Since taking office in June, Marcos Jr. attempted to restore ties with the US and resume friendly communication with China on both economic and security issues.
On the sidelines of last Thursday’s APEC meeting, Marcos Jr. and Chinese leader Xi Jinping agree that maritime issues “do not define the entirety of relations between the Philippines and China,” the Philippine press secretary said.
“Our foreign policy refuses to be trapped by a Cold War mentality. We pursue an independent foreign policy guided by our national interest and commitment to peace,” said Marcos Jr.
As a defensive ally of Washington and a competing claimant over Beijing’s sweeping territorial claims in the South China Sea, the Philippines is critical to both Washington’s strategy in the region and China’s geopolitical rise.
Rommel Banlaoi, president of the Philippine Association for Chinese Studies, said Marcos Jr. is to strengthen and modernize the country’s defense system – with the help of the US – while establishing a friendly dialogue with China to strengthen economic ties with its largest country. trading partner.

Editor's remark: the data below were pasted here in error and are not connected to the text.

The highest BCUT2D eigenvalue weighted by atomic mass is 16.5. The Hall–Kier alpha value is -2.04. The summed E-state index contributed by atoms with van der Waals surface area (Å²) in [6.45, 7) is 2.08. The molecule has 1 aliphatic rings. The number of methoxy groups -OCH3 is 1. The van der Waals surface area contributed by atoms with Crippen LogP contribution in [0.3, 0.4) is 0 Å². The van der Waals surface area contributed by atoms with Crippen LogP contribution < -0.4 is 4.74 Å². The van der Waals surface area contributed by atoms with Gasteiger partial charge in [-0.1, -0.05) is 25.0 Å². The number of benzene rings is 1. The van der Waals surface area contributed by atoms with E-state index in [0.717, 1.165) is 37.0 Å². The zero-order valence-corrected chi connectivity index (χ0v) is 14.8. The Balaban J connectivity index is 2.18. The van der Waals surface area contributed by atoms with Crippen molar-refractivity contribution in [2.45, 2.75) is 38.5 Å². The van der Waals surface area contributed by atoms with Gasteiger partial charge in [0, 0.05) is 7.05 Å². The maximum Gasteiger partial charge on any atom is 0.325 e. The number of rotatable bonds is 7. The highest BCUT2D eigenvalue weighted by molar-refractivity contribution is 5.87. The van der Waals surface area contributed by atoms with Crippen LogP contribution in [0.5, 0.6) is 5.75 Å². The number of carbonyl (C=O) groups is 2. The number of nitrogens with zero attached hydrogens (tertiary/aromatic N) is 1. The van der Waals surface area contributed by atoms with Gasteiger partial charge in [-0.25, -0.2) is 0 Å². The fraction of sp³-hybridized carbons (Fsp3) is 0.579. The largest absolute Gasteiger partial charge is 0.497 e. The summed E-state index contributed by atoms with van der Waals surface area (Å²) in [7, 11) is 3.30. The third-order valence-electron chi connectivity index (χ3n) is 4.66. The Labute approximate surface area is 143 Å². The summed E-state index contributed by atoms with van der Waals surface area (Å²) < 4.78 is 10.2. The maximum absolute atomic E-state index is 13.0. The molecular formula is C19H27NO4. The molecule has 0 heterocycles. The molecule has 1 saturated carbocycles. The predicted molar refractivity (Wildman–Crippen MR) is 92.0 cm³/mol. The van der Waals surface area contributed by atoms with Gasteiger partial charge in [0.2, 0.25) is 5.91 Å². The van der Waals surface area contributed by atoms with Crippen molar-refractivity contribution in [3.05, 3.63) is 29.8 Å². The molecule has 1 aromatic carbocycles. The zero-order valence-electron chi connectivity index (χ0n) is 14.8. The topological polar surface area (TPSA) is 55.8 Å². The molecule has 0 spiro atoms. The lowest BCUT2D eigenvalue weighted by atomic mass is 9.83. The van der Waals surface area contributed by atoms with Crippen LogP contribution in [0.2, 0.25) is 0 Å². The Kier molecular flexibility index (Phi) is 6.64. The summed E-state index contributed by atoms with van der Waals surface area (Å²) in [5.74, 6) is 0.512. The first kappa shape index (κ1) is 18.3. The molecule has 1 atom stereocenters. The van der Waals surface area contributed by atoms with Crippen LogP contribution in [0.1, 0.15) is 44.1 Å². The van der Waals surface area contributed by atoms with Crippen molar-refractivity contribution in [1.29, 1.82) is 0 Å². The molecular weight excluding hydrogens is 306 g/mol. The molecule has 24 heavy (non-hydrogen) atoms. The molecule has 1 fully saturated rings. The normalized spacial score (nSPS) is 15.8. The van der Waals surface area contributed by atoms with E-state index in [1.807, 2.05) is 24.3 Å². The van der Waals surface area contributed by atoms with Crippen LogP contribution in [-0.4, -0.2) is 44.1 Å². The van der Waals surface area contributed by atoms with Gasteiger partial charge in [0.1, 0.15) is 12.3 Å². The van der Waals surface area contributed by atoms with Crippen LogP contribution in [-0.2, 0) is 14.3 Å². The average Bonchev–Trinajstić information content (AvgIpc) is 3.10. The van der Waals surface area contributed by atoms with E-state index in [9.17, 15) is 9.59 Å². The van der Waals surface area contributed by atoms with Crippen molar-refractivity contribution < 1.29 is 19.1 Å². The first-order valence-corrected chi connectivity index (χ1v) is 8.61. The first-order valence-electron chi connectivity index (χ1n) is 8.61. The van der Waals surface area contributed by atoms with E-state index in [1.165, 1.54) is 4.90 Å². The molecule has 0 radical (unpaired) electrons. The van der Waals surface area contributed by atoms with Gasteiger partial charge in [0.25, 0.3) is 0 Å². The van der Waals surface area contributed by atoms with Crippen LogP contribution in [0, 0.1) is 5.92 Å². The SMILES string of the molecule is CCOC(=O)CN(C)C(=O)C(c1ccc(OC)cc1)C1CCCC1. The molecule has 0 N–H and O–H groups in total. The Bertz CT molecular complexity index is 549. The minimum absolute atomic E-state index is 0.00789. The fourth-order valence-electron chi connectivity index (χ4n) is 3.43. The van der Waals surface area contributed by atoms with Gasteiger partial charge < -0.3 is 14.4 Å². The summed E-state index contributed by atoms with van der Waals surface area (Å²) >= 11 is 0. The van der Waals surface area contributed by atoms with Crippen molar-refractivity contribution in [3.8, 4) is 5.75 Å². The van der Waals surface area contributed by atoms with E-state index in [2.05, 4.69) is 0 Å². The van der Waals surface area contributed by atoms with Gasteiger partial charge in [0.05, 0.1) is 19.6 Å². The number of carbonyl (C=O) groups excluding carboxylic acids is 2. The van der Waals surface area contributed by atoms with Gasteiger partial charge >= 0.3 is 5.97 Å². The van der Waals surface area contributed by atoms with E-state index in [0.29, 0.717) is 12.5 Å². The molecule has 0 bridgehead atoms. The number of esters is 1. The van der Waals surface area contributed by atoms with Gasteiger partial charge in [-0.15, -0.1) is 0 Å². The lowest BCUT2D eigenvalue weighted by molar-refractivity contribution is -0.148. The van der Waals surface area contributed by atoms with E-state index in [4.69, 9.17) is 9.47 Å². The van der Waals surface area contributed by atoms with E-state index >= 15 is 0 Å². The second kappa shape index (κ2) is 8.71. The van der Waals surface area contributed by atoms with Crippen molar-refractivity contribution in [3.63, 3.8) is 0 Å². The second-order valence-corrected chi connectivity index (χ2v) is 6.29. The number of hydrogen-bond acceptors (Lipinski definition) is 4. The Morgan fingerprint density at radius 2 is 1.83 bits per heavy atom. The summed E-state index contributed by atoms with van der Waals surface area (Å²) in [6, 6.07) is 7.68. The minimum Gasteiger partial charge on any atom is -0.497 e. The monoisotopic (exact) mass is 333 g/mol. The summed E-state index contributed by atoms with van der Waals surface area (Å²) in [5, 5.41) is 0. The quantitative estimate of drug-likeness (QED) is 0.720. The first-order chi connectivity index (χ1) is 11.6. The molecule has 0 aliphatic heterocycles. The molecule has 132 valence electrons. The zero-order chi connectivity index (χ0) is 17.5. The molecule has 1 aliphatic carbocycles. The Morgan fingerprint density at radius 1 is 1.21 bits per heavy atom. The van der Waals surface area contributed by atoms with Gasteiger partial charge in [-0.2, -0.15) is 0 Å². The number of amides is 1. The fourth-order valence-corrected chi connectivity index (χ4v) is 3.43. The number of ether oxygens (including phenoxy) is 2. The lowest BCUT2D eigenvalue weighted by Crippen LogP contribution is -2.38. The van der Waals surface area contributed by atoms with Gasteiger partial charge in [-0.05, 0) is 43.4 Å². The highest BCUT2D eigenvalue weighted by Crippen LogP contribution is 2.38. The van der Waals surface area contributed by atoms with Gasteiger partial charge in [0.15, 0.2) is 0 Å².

“Philippine President Marcos seems open to the idea of pursuing pragmatic cooperation in the South China Sea, without relinquishing his long standing position on the territorial issues in the South China Sea,” said Banlaoi.
During her trip to the Philippines, Harris is expected to make a number of other announcements, including closer U.S. cooperation with Manila on clean energy, cybersecurity, communications and agriculture.
The deals show US intent in the Pacific, but a South China Sea expert said Harris’s trip to the Beijing military base threatens to worsen to the detriment of the Philippines.
Anna Malindog-Uy, vice president of the Asian Century Philippines Strategic Studies Institute (ACPSSI), considers the visit “quite a provocative, incendiary and incendiary act”.
“It will put my country, the Philippines, in a precarious and uncomfortable situation vis-à-vis Beijing,” he said. she said.
“I do not see this as beneficial for my country. It’s like provoking Beijing at the expense of my country, and I don’t think this is an enlightened thing that nationalist Filipinos will be happy about.”